'Noisy' survey data make it difficult to explain Alberta's massive youth unemployment rate: economists


Alberta’s June youth unemployment rate — the highest in the country — looks staggering, but it’s not the most important measure showing the province could be an economic outlier in the COVID-19 pandemic recovery.

The province lost a total of 37,000 full-time jobs in June, with most of those being replaced by part-time employment which increased by 36,800. Overall unemployment sat at 9.3 per cent, but Alberta’s unemployment rate for youth between the ages of 15 and 24 spiked to 18.1 per cent in June — the highest in Canada.

Joseph Marchand, a University of Alberta economics professor specializing in labour, said labour force survey data for this age group is especially “noisy,” which makes it difficult to interpret.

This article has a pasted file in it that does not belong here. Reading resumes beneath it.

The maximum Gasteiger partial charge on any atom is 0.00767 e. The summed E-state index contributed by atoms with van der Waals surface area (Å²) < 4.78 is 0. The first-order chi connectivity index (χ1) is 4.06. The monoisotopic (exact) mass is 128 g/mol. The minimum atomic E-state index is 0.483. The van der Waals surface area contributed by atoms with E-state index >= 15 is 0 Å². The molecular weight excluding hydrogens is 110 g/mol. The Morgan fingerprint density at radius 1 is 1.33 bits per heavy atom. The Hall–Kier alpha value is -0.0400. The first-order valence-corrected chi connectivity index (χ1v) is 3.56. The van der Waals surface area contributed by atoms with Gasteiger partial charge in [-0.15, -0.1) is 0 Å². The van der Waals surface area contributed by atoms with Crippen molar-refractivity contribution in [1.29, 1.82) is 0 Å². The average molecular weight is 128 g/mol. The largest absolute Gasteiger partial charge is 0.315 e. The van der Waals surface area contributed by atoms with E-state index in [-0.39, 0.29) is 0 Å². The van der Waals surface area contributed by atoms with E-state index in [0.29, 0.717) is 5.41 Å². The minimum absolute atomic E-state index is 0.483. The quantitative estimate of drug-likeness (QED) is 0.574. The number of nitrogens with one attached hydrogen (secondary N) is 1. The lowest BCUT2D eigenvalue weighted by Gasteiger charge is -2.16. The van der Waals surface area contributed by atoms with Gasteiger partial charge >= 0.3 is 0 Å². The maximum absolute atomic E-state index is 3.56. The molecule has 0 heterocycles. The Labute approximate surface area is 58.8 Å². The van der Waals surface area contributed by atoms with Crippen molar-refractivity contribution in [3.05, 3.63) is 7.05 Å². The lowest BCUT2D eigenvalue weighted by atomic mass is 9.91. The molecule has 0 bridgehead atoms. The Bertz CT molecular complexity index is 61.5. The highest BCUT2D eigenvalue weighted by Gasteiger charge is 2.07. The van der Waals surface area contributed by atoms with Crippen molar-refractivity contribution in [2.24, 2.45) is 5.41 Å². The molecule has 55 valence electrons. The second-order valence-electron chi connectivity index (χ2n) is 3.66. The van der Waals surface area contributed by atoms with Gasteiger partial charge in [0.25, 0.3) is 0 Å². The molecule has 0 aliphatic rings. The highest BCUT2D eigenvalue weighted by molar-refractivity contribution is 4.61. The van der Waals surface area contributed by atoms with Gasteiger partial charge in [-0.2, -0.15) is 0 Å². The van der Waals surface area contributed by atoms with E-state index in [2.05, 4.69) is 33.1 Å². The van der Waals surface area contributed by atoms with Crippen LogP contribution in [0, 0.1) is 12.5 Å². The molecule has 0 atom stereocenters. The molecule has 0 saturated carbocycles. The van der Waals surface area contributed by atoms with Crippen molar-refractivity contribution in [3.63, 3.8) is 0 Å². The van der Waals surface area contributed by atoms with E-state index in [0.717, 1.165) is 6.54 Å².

“When we talk on a month-to-month basis, I wouldn’t worry too much, because there are huge jumps,” he said, adding part-time hirings failing to entice back some workers who received the Canada Emergency Response Benefit (CERB) might distort the labour market across the country, especially among young people — but it’s still really too early to tell by how much.

Mikal Skuterud, a professor at the University of Waterloo also specializing in labour economics, agreed monthly youth unemployment numbers should be taken with a grain of salt, and said because it’s a federal program, CERB-related distortions will likely play out in Alberta in the same way they do everywhere else.

Marchand pointed to the minimum wage as a big factor separating the province, noting Alberta’s $15/hour for those over the age of 18 is 20 cents lower than B.C.’s but higher than Saskatchewan’s $11.45. Saskatchewan’s June unemployment rate of 9.9 per cent is just over half of Alberta’s.